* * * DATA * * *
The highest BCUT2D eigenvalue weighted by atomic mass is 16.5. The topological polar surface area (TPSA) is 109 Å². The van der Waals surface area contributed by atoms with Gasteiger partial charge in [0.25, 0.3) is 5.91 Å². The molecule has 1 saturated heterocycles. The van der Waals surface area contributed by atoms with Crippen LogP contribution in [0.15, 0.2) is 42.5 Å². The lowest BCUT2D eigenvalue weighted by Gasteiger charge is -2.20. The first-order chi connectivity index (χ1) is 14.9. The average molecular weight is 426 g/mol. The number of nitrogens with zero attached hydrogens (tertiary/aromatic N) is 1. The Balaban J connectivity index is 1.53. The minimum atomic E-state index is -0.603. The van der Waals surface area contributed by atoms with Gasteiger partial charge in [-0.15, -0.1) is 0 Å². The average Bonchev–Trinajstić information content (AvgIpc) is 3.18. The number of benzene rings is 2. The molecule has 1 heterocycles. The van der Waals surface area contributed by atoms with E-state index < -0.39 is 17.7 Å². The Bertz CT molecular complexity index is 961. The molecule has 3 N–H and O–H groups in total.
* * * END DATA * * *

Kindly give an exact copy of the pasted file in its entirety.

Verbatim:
The highest BCUT2D eigenvalue weighted by atomic mass is 16.5. The topological polar surface area (TPSA) is 109 Å². The van der Waals surface area contributed by atoms with Gasteiger partial charge in [0.25, 0.3) is 5.91 Å². The molecule has 1 saturated heterocycles. The van der Waals surface area contributed by atoms with Crippen LogP contribution in [0.15, 0.2) is 42.5 Å². The lowest BCUT2D eigenvalue weighted by Gasteiger charge is -2.20. The first-order chi connectivity index (χ1) is 14.9. The average molecular weight is 426 g/mol. The number of nitrogens with zero attached hydrogens (tertiary/aromatic N) is 1. The Balaban J connectivity index is 1.53. The minimum atomic E-state index is -0.603. The van der Waals surface area contributed by atoms with Gasteiger partial charge in [-0.15, -0.1) is 0 Å². The average Bonchev–Trinajstić information content (AvgIpc) is 3.18. The number of benzene rings is 2. The molecule has 1 heterocycles. The van der Waals surface area contributed by atoms with E-state index < -0.39 is 17.7 Å². The Bertz CT molecular complexity index is 961. The molecule has 3 N–H and O–H groups in total.